Immigration Minister Ahmed Hussen recently said that he has “no qualms about using the term [illegal]” with regard to certain border-crossings. (SEAN KILPATRICK / THE CANADIAN PRESS)
We are concerned about a recent spike in the use of the term “illegal” to characterize asylum seekers crossing the Canada-U.S. border.
One newspaper speaks of “illegal migrants” while others focus on “illegal border crossers.” An editorial from a prominent national paper asks Prime Minister Justin Trudeau to “yield to Tory measures” by tightening the border. Immigration Minister Ahmed Hussen recently said that he has “no qualms about using the term [illegal].” As MPs Jenny Kwan and Gary Anandasangaree have both argued, word choice is important and the term “illegal” is harmful.
“Irregular” is used by the Immigration and Refugee Board of Canada to describe border crossings “between ports of entry.” This is not about people trying to sneak across the border undetected, but about the right to seek asylum from persecution. The Universal Declaration of Human Rights protects this right. Importantly, the 1951 Refugee Convention and the 1967 Protocol, to which Canada is a signatory and which are incorporated into Canadian law, both recognize that refugee claimants should not be penalized for irregular entry to seek refuge.
Many news pieces that talk about “illegal migrants” or “illegal border crossing” fail to mention an important context – the Safe Third Country Agreement (STCA) with the United States. The agreement, which came into effect in 2004, requires Canada to send refugees back to the U.S. if they come to an official port of entry in all but a few circumstances. This agreement only applies to refugee claims made at official border points, and is premised on the assumption that the U.S. is a country that protects the rights of refugee claimants. Given the current Trump administration’s anti-refugee and anti-Muslim policies, there is good reason to think the U.S. is not currently a safe place of return.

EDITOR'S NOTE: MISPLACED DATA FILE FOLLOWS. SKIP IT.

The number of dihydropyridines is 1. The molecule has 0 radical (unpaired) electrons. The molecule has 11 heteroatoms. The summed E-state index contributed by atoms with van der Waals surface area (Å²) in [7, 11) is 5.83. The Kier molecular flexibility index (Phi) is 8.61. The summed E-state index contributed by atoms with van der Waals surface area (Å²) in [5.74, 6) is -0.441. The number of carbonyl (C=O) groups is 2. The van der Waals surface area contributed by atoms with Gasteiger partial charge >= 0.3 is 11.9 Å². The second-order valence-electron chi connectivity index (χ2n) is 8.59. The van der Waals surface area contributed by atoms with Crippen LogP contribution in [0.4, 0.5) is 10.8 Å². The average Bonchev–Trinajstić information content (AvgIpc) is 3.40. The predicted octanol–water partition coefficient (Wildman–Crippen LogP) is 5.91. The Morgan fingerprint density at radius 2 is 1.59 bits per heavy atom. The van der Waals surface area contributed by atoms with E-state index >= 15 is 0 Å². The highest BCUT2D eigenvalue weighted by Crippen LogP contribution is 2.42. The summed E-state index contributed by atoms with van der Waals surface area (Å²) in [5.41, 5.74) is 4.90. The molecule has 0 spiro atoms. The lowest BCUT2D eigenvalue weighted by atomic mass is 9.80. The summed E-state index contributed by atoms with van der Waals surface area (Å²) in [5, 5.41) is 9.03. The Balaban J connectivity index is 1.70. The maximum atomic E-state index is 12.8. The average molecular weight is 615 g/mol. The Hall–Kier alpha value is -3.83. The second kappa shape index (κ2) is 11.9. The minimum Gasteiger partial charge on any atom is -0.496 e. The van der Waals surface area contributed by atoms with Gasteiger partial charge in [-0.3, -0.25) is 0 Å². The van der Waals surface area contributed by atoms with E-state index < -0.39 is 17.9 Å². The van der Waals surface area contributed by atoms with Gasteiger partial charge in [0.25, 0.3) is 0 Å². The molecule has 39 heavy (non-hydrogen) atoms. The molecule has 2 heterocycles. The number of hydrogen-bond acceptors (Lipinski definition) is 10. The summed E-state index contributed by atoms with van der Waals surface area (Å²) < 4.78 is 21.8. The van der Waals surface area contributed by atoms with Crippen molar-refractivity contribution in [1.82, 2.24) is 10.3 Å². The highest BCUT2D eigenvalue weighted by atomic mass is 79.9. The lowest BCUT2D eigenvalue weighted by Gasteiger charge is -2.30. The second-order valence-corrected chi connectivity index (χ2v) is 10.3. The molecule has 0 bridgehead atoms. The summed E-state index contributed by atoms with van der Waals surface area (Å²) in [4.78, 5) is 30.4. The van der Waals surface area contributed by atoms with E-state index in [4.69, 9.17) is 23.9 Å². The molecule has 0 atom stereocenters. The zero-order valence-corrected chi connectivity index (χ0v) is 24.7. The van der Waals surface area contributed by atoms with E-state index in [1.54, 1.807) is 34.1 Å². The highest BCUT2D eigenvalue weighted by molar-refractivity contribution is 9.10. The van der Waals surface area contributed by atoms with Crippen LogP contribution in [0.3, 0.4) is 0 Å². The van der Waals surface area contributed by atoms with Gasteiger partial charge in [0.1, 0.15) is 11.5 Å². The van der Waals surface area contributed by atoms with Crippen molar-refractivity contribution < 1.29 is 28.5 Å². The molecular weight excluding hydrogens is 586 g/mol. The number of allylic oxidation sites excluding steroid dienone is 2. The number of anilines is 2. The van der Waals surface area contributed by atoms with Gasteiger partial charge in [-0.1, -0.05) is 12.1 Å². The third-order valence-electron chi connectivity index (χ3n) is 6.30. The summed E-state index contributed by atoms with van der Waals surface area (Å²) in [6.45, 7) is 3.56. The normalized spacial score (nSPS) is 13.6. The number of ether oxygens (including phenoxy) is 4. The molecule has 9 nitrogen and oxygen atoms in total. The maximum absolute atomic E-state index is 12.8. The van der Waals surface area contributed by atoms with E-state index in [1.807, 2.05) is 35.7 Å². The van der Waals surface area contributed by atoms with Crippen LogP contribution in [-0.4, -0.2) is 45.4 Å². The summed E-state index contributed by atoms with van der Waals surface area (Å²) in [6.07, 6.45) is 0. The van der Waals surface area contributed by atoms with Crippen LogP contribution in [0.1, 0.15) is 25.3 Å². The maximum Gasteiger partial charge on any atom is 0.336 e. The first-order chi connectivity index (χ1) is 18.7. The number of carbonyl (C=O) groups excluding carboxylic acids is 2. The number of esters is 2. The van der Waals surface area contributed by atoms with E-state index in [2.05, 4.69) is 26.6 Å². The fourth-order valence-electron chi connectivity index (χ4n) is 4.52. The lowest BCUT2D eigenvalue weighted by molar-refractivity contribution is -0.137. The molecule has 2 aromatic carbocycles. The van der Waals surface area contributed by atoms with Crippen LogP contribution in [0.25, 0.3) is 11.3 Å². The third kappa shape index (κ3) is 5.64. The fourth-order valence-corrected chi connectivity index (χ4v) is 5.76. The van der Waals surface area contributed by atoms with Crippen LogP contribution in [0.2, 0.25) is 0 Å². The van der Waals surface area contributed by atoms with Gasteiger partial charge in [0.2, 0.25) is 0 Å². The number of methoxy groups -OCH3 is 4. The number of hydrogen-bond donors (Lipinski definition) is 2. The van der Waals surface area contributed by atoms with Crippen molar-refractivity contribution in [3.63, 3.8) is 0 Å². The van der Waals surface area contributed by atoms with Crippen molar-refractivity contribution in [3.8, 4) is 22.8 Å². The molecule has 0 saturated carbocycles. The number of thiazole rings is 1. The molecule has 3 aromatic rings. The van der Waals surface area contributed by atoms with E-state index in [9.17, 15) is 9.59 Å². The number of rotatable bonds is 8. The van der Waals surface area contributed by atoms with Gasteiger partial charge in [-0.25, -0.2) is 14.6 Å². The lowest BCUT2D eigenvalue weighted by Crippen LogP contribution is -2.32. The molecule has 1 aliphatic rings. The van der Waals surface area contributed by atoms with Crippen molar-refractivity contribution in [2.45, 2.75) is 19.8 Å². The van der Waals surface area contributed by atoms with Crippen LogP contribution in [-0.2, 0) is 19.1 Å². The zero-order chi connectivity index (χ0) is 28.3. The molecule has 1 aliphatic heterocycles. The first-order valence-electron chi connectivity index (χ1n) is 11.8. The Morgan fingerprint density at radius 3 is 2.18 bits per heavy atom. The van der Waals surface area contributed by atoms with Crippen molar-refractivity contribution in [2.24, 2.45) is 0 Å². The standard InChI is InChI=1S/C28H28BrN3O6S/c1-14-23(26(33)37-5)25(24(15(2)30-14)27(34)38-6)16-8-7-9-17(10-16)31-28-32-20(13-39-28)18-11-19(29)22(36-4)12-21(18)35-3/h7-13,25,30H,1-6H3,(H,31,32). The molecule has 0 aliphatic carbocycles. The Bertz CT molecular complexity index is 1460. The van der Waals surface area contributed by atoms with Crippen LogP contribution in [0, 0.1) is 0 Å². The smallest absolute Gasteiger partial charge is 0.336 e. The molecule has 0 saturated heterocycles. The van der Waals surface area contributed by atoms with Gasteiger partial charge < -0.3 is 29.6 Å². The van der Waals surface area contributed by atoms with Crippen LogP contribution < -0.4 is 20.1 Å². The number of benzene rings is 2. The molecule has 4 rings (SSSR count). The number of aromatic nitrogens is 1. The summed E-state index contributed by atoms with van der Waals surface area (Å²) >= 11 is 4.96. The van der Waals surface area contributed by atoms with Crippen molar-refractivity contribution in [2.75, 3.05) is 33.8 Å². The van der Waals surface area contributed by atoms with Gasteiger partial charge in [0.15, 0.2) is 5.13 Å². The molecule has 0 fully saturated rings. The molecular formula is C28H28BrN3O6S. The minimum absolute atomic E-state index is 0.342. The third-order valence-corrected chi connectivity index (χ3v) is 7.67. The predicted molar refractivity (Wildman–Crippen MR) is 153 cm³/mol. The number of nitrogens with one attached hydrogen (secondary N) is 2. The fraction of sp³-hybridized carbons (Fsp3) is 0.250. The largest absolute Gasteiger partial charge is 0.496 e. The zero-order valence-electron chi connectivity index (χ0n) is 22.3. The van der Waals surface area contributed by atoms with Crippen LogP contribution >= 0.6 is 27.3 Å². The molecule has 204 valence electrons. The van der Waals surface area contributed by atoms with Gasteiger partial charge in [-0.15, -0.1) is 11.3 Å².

Applying the term “illegal border crossing” to refugees is based on a misconception. Irregular entry is not an offence in the Criminal Code, and should not be labelled as such. The language of illegality also tends to violate the presumption of innocence. This is a principle that should inform ethical journalism.
We should recognize that many so-called “illegal border crossers” will become long-term and integral members of Canadian society. If people come without a well-founded fear of persecution, they will be sent home. But if they do have legitimate grounds for refugee protection and are legally entitled to remain, there is a strong public interest in their eventual integration. Using criminalizing language makes this transition more difficult. As refugee law scholar Harold Bauder writes, the language we choose “can also shape the way civic society, employers, and communities engage refugees and immigrants in everyday life.”
Refugees often lack access to the press and to podiums, so their public image and identity tends to be defined by others. Stigmatizing labels embolden a populist politics that positions refugees as outsiders, burdens, and potential criminals. These labels in turn support problematic policies by making it easier to scapegoat refugees for social ills they are not responsible for.
We stand against a term that divides refugee claimants into “good” and “bad”, “deserving” and “undeserving”, and that removes the dignity of those exercising their fundamental rights to claim asylum and start a new life. There is a great responsibility for those with elevated voices to not prejudge and malign refugee claimants as “illegal.”
Jesse Beatson and Kylie Sier are Osgoode Hall Law School students writing on behalf of the Immigration Division students at Parkdale Community Legal Services.